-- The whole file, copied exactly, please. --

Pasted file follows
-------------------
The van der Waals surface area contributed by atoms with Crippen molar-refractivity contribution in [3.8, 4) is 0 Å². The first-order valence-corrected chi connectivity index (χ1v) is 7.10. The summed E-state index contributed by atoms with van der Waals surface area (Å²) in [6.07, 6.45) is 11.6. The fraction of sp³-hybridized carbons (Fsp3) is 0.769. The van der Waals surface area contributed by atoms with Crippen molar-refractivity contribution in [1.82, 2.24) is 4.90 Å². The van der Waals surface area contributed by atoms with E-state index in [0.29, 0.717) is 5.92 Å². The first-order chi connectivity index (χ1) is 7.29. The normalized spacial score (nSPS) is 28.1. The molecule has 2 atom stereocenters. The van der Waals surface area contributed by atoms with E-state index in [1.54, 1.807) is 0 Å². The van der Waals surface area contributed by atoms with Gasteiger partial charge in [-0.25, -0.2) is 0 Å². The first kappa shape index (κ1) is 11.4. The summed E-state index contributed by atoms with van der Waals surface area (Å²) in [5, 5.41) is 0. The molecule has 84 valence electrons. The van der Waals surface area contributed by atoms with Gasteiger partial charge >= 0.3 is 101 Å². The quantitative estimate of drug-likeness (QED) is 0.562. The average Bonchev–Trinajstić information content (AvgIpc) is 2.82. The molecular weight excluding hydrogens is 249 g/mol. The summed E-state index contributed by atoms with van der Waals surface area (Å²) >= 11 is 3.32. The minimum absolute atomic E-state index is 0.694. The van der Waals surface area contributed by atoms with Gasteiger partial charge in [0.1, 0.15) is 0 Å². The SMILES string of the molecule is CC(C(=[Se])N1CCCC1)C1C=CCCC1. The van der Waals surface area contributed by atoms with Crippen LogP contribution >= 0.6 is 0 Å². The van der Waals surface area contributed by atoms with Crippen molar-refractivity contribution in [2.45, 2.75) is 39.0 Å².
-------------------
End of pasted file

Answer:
The van der Waals surface area contributed by atoms with Crippen molar-refractivity contribution in [3.8, 4) is 0 Å². The first-order valence-corrected chi connectivity index (χ1v) is 7.10. The summed E-state index contributed by atoms with van der Waals surface area (Å²) in [6.07, 6.45) is 11.6. The fraction of sp³-hybridized carbons (Fsp3) is 0.769. The van der Waals surface area contributed by atoms with Crippen molar-refractivity contribution in [1.82, 2.24) is 4.90 Å². The van der Waals surface area contributed by atoms with E-state index in [0.29, 0.717) is 5.92 Å². The first-order chi connectivity index (χ1) is 7.29. The normalized spacial score (nSPS) is 28.1. The molecule has 2 atom stereocenters. The van der Waals surface area contributed by atoms with E-state index in [1.54, 1.807) is 0 Å². The van der Waals surface area contributed by atoms with Gasteiger partial charge in [-0.25, -0.2) is 0 Å². The first kappa shape index (κ1) is 11.4. The summed E-state index contributed by atoms with van der Waals surface area (Å²) in [5, 5.41) is 0. The molecule has 84 valence electrons. The van der Waals surface area contributed by atoms with Gasteiger partial charge >= 0.3 is 101 Å². The quantitative estimate of drug-likeness (QED) is 0.562. The average Bonchev–Trinajstić information content (AvgIpc) is 2.82. The molecular weight excluding hydrogens is 249 g/mol. The summed E-state index contributed by atoms with van der Waals surface area (Å²) >= 11 is 3.32. The minimum absolute atomic E-state index is 0.694. The van der Waals surface area contributed by atoms with Gasteiger partial charge in [0.1, 0.15) is 0 Å². The SMILES string of the molecule is CC(C(=[Se])N1CCCC1)C1C=CCCC1. The van der Waals surface area contributed by atoms with Crippen LogP contribution >= 0.6 is 0 Å². The van der Waals surface area contributed by atoms with Crippen molar-refractivity contribution in [2.45, 2.75) is 39.0 Å².